Well that’s very interesting.  Indeed I have to force myself to stop quoting at that point, because it’s all fascinating, and very readable.

This gives a different picture.  The houses are not being built by Christians intent on erasing the pagan past; they’re being built by pagans on the town council intent on preserving and enhancing it.

Likewise there is no mention of archives, although I had certainly thought (evidently wrongly) that this was the point of the comment.  I was unable to find any mention of archives on the hill of the Areopagus anywhere.  The state archives were kept in a nearby temple, of the Mother of the Gods, the Metroon, as far as I am aware.  I am entirely ignorant here, of course.

Watts tells us that the city was so badly damaged by the Herulians that the buildings around the agora were not rebuilt, but used as a garbage dump; and that leading Athenian families from the 2nd and 3rd centuries disappear.  Did any such archives perish then, rather than in the late 4th century?

Interesting to see how the author’s intention comes across quite differently to the reader!

13 thoughts on “Fun with footnotes again – a sentence suggesting Christian villainy, and the text of the reference

  1. How intriguing and tantalizing all this is! “At a time when imperial and provincial administrators were pursuing policies largely favorable to Christianity, the city council could serve as a governing organ that preserved certain features of pagan civic life.” Might there be a radical note of ‘despite all this apparent flourishing in Athens,..’ to the phrase quoted in German translation? Julian had failed on the Imperial level, Christians could enjoy the literary training from which he excluded them, self-consciously pagan philosophy was no longer preeminent – that heritage of the ‘Areopagus’ was quelled, though wealthy pagan archons yet enjoy luxury building programs there – ?

  2. Hi Roger,
    That Athens remained a pagan ‘stronghold’ in the 4th and 5th centuries is a bit of a no-brainer! It’s common knowledge! Justinian didn’t close the Athenian Academy in 529 because of a lack of interest!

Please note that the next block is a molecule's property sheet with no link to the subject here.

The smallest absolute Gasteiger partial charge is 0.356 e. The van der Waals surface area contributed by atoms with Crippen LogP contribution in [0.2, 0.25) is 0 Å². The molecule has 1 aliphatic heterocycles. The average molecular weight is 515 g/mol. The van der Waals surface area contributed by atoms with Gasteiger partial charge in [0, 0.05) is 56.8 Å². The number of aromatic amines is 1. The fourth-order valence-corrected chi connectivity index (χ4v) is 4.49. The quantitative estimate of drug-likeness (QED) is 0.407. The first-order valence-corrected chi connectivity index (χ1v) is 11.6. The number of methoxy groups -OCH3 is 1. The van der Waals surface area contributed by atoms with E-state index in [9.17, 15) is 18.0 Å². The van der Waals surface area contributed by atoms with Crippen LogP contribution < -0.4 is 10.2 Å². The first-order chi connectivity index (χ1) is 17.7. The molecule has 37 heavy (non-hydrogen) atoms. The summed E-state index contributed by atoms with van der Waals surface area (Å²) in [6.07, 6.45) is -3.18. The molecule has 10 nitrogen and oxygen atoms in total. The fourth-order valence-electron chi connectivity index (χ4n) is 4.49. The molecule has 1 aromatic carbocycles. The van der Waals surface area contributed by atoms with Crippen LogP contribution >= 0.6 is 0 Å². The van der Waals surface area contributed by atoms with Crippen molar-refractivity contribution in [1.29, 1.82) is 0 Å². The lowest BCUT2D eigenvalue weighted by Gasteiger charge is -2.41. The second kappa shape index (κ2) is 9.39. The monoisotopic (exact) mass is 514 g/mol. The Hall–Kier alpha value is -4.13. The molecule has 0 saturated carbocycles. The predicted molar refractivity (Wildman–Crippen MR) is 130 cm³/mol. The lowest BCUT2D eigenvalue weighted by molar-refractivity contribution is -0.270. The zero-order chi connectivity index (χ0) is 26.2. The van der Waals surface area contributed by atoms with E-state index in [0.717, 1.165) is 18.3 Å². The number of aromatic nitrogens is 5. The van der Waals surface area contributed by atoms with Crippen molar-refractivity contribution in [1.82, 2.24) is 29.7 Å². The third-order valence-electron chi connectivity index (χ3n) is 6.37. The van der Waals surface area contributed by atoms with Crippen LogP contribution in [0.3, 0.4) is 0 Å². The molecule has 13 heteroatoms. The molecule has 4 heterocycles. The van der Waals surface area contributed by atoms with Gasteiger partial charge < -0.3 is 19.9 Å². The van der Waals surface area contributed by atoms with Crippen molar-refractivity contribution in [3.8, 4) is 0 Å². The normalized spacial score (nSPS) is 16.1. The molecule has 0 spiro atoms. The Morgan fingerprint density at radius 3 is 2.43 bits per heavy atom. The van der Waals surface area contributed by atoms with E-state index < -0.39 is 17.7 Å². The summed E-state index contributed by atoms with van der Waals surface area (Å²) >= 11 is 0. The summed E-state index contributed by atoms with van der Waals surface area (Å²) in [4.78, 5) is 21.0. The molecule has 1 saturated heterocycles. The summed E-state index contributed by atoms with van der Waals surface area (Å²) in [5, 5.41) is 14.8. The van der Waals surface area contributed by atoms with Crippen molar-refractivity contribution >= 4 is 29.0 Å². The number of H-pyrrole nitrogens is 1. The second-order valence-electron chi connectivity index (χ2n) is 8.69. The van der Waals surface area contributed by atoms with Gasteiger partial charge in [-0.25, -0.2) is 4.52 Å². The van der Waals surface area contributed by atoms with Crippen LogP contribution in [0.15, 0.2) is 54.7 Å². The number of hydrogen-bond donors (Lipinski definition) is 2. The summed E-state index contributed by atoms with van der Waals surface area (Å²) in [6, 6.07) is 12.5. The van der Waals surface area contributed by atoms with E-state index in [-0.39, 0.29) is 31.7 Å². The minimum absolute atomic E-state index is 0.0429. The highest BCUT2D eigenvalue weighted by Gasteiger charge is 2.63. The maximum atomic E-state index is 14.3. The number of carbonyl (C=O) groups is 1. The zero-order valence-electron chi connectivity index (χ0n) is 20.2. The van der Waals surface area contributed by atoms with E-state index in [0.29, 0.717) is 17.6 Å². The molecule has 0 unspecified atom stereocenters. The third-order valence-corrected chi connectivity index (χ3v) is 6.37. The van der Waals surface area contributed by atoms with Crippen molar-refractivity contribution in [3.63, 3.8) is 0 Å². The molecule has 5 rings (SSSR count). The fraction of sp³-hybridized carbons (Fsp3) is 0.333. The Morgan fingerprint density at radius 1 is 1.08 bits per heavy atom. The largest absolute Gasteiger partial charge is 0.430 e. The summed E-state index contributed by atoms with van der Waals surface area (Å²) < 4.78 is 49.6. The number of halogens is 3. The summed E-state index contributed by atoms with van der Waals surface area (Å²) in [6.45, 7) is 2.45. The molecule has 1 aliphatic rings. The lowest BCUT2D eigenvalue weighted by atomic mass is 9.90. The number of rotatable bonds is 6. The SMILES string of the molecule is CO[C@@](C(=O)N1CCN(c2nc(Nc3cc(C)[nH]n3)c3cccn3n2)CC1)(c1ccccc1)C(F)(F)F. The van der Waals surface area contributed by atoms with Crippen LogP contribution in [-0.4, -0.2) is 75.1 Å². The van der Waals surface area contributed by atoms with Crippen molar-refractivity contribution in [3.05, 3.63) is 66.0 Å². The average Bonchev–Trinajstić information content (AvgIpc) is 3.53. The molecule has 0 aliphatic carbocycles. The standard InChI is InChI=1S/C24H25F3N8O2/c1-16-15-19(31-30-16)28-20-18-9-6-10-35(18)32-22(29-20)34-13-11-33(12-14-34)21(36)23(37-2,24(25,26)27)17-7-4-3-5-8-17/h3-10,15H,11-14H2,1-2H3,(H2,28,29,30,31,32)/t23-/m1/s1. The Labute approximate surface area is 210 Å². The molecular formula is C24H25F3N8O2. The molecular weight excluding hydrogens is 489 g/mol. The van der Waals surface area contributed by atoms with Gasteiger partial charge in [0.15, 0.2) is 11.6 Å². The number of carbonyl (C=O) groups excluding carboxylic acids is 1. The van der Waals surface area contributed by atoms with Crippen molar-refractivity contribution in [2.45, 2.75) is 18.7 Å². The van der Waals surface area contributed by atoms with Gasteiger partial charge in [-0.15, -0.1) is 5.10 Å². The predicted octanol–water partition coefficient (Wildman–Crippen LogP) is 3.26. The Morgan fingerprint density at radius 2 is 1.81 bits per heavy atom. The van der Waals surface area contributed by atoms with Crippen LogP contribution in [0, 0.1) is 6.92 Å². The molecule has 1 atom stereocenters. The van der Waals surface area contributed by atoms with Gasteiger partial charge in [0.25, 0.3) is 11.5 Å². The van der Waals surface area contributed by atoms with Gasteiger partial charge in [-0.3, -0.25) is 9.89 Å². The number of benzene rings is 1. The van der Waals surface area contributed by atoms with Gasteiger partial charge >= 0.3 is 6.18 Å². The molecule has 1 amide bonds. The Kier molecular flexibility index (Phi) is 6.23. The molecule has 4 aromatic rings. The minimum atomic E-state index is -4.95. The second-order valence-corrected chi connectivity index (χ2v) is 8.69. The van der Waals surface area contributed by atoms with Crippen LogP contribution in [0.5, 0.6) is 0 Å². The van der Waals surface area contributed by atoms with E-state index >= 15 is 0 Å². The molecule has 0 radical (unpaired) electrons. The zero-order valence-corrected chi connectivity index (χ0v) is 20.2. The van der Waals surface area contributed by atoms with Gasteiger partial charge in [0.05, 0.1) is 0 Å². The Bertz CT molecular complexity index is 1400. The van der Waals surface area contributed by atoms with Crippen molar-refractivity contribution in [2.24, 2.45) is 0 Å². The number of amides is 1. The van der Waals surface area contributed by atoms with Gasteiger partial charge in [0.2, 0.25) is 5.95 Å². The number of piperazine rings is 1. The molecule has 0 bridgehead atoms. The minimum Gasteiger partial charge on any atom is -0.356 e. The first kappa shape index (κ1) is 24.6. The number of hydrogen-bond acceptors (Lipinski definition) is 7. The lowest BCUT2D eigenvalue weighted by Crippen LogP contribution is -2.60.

3. “The sentence suggested to me that the meaning was as follows:

    The rise of Christianity in the empire led to the destruction of pagan literature and written documents of all sorts.”

    No, I’m definitely not implying that in the whole section I am even discussing that question. I think this should become obvious once you have a look into the book, from which you quote three (!) sentences, without any context. In that section I’m simply identifying recurrent themes in the sermons of John Chrystom which show his disdain for ancient philosophy/literature.

    I also find it impossible to think that the Areopagus did not store public records when even the tiniest Greek city states stored records in their public institutions. In the previous blog post I have already provided examples for public records demonstrably kept on the Areopagus. I do not claim this was the main archive of Athens.

    The footnote to Watts is simply because of his survey of previous literature on the redevelopment of the area. That should be obvious.

    “But in fact we learn that Dr R had no such intention, and the sentence was merely intended to offer evidence for the abandonment of the Areopagus by that date.”

    No, I didn’t say that either.